Table_2_Involvement and Targeted Intervention of Mortalin-Regulated Proteome Phosphorylated-Modification in Hepatocellular Carcinoma.xlsx (14.13 kB)
Download file

Table_2_Involvement and Targeted Intervention of Mortalin-Regulated Proteome Phosphorylated-Modification in Hepatocellular Carcinoma.xlsx

Download (14.13 kB)
dataset
posted on 29.07.2021, 05:47 authored by Ye Yang, Ming Jin, Yi Dai, Wenqi Shan, Shuai Chen, Rong Cai, Haojun Yang, Liming Tang, Lei Li
Objectives

To reveal the mechanisms of the effects of mortalin in hepatocellular carcinoma (HCC) and to identify potential novel chemical inhibitors of mortalin.

Materials and Methods

For the experiments, three HCC cell lines (HepG2 cells, Hep3B cells, and sorafenib-resistant HuH7 cells) and xenografted nude mice were used. For the clinical analysis, cohorts of 126 patients with HCC and 34 patients with advanced recurrent HCC receiving sorafenib therapy were examined.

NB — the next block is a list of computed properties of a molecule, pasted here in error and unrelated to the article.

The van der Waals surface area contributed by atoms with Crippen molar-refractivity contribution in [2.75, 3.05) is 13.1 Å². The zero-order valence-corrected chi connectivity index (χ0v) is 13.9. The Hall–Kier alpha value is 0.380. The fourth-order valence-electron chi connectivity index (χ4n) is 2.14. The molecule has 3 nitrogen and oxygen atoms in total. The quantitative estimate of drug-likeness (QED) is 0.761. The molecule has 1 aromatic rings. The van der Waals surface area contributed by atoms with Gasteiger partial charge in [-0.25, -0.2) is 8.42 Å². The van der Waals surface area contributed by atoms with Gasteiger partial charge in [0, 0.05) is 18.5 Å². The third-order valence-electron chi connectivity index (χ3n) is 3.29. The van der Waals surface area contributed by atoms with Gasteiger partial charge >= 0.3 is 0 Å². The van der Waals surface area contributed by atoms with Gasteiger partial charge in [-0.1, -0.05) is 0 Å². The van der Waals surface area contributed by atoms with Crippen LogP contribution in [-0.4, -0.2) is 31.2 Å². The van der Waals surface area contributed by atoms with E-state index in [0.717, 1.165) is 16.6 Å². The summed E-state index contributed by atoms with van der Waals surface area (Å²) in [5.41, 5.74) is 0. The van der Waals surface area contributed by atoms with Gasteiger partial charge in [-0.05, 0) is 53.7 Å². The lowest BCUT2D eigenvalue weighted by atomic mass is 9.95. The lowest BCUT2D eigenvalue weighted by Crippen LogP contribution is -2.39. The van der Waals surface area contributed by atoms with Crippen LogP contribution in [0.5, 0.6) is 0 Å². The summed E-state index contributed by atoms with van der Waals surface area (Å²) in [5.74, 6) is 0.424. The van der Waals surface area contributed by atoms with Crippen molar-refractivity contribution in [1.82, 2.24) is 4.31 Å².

Results

Mortalin regulated the phosphorylation-modification of cancer-associated proteins and also regulated angiogenesis-related secretome to cause angiogenesis and sorafenib resistance in HCC cells. Two molecular mechanisms were identified. In one, via phosphatidylinositol 3-kinase (PI3K)/Akt signaling, mortalin regulated nuclear factor (NF)-κB and then activated vascular endothelial growth factor (VEGF)/vascular endothelial growth factor receptor (VEGFR)2 and granulocyte-macrophage colony-stimulating factor (GM-CSF), leading to neovascularization. In the other, mortalin regulated PI3K/Akt/β-catenin and then regulated Bcl-XL and Bcl-2, leading to the antiapoptosis effect of HCC. Treatment of the sorafenib-resistant xenografts with sorafenib in combination with mortalin knockdown facilitated the sorafenib-mediated inhibition of tumor growth and angiogenesis and increased apoptosis. Mortalin was a potential risk factor for HCC, predicting poor prognosis and sorafenib resistance. Finally, we showed that caffeic acid (C9H8O4) could bind to and induce the ubiquitination-mediated degradation of mortalin, which in turn blocked the abovementioned signaling pathways, leading to the inhibition of angiogenesis and the reversal of sorafenib resistance.

Conclusions

Mortalin, which regulates the phosphorylation of cancer-associated proteins, caused angiogenesis and sorafenib resistance, and was a competitive risk factor for HCC. Caffeic acid can therefore be considered a novel chemical inhibitor that targets the action of mortalin and a potential treatment for HCC.

History

References